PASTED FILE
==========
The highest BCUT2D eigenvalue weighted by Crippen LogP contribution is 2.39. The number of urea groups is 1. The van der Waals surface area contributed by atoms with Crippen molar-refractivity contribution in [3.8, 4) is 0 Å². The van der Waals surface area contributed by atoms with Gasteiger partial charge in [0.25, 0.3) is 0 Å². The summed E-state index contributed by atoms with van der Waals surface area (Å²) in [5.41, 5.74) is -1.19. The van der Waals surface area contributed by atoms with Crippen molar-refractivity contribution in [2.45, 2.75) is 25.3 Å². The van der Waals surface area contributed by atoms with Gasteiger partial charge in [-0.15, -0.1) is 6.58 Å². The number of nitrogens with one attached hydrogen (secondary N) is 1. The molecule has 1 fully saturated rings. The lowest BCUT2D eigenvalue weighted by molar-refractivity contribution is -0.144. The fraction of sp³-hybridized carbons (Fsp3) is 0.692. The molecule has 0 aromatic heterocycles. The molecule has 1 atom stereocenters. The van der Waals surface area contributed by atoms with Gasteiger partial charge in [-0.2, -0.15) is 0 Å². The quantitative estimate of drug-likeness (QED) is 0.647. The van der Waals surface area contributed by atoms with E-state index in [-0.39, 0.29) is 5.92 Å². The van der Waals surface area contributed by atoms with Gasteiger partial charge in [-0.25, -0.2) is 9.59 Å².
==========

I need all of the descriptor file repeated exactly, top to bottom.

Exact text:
The highest BCUT2D eigenvalue weighted by Crippen LogP contribution is 2.39. The number of urea groups is 1. The van der Waals surface area contributed by atoms with Crippen molar-refractivity contribution in [3.8, 4) is 0 Å². The van der Waals surface area contributed by atoms with Gasteiger partial charge in [0.25, 0.3) is 0 Å². The summed E-state index contributed by atoms with van der Waals surface area (Å²) in [5.41, 5.74) is -1.19. The van der Waals surface area contributed by atoms with Crippen molar-refractivity contribution in [2.45, 2.75) is 25.3 Å². The van der Waals surface area contributed by atoms with Gasteiger partial charge in [-0.15, -0.1) is 6.58 Å². The number of nitrogens with one attached hydrogen (secondary N) is 1. The molecule has 1 fully saturated rings. The lowest BCUT2D eigenvalue weighted by molar-refractivity contribution is -0.144. The fraction of sp³-hybridized carbons (Fsp3) is 0.692. The molecule has 0 aromatic heterocycles. The molecule has 1 atom stereocenters. The van der Waals surface area contributed by atoms with Gasteiger partial charge in [-0.2, -0.15) is 0 Å². The quantitative estimate of drug-likeness (QED) is 0.647. The van der Waals surface area contributed by atoms with E-state index in [-0.39, 0.29) is 5.92 Å². The van der Waals surface area contributed by atoms with Gasteiger partial charge in [-0.25, -0.2) is 9.59 Å².